Retail analysts expect more store closures, layoffs, and possible bankruptcy filings, including Sears Holdings Corp. in 2017.

Amazon Does Well

The principal beneficiary of the brick-and-mortar slide was Amazon. According to Slice Intelligence, Amazon’s share of U.S. ecommerce sales grew significantly, especially in the 10 days before Christmas. From November 1 through Cyber Monday, Amazon’s share of ecommerce was 33 percent, compared with 44 percent during the final stretch —December 15 through December 25. This was consistent with Amazon’s share during the 2015 holiday season and Amazon finished the 2016 holiday with a total share of 38 percent, roughly the same as 2015.

No multichannel retailer came close to matching Amazon’s share of total online holiday sales.

Slice Intelligence reports that no other retailer came close to Amazon in the 2016 holiday season. Amazon received 38.0 percent of online holiday revenue. Best Buy, at second, received 3.9 percent.

Slice Intelligence reports that no other retailer came close to Amazon in the 2016 holiday season. Amazon received 38.0 percent of online holiday revenue. Best Buy, at second, received 3.9 percent.

The Echo and Echo Dot voice-activated artificial-intelligence speaker devices were the best-selling products from Amazon this year. Demand was so high, the company reported, that it could not keep them in stock. The best selling third-party items were headphones from three different manufacturers.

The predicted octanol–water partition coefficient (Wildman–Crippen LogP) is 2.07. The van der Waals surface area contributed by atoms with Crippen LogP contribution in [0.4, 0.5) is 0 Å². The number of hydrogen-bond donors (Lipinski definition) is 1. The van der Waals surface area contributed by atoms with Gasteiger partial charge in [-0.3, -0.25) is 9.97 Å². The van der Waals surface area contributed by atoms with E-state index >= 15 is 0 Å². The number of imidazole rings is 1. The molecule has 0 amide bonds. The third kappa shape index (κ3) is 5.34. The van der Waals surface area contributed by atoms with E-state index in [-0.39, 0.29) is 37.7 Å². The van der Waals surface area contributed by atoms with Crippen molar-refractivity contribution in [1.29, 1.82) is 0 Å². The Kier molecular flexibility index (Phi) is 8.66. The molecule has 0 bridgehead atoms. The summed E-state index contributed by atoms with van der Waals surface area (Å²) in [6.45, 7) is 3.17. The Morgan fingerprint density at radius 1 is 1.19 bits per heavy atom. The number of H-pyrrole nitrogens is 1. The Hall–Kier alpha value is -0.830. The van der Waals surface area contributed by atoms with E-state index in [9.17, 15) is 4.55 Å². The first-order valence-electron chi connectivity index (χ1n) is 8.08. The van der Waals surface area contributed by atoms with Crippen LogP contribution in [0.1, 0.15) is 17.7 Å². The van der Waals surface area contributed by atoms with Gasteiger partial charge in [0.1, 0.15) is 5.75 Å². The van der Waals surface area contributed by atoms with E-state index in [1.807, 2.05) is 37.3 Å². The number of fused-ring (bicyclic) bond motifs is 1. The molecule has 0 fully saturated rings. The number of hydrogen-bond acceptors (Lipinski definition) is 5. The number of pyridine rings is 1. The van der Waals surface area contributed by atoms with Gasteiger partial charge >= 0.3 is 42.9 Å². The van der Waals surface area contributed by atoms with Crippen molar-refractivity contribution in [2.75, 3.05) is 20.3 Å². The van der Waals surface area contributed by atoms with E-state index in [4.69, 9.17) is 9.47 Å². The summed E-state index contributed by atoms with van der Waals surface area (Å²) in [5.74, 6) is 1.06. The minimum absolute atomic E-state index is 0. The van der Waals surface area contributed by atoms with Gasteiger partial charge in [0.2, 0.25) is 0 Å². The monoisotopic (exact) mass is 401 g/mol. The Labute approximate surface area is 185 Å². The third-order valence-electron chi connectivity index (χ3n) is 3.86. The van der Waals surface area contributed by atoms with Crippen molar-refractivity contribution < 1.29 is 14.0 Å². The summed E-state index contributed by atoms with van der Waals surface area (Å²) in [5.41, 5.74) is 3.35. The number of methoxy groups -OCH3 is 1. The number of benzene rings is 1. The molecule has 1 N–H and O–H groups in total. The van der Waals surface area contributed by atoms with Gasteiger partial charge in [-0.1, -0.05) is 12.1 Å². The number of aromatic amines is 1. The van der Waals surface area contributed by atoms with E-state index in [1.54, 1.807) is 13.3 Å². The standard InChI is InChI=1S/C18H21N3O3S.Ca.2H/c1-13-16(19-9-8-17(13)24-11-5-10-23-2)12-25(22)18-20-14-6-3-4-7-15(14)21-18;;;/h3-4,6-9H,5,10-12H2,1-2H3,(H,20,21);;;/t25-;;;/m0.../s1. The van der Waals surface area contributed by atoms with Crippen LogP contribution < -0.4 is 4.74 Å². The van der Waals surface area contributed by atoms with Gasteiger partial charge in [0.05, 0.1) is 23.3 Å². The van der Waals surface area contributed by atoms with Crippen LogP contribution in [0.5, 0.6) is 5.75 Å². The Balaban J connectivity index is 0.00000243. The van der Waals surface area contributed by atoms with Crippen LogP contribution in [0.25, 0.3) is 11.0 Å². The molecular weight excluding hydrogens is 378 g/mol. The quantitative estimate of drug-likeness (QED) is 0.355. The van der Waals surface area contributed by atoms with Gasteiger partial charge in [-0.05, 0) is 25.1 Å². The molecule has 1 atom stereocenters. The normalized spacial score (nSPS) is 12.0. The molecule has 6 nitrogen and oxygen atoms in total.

Other Amazon shopping tidbits include the following.

  • The number of merchants using Fulfillment by Amazon increased by 70 percent in 2016 and Amazon delivered more than 2 billion packages for independent merchants, more than twice what it delivered in 2015.
  • Over 1 billion Prime and Fulfillment by Amazon items were shipped globally during the 2016 holiday season.
  • Amazon Prime acquired 3 million new Prime subscribers in the three weeks before Christmas Day.
  • Over 72 percent of Amazon customers shopped on a mobile device, up from 70 percent in 2015.

Takeaways

As brick-and-mortar stores continue to struggle, ecommerce holiday sales will likely show substantial gains again in 2017. Large retail chains can survive by encouraging their customers to shop online but that means they will likely have to close physical stores.

The trend of consumers shopping for Christmas earlier in the year will continue with at least half of purchases occurring before December.

While mobile devices will account for close to half of consumer browsing for products, desktops will remain strong for actual purchasing. Many consumers are still reluctant to buy via mobile devices.

Marcia Kaplan

Marcia Kaplan

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  1. Carlos Rivera January 17, 2017 Reply

    I absolutely love these analytical articles. Thank you so much for compiling all of this important information.

    I work in a small brick-and-mortar store, and I can tell you that this year the business owner has shifted his focus to online sales for yearly growth. Which is a big deal! Good luck everyone!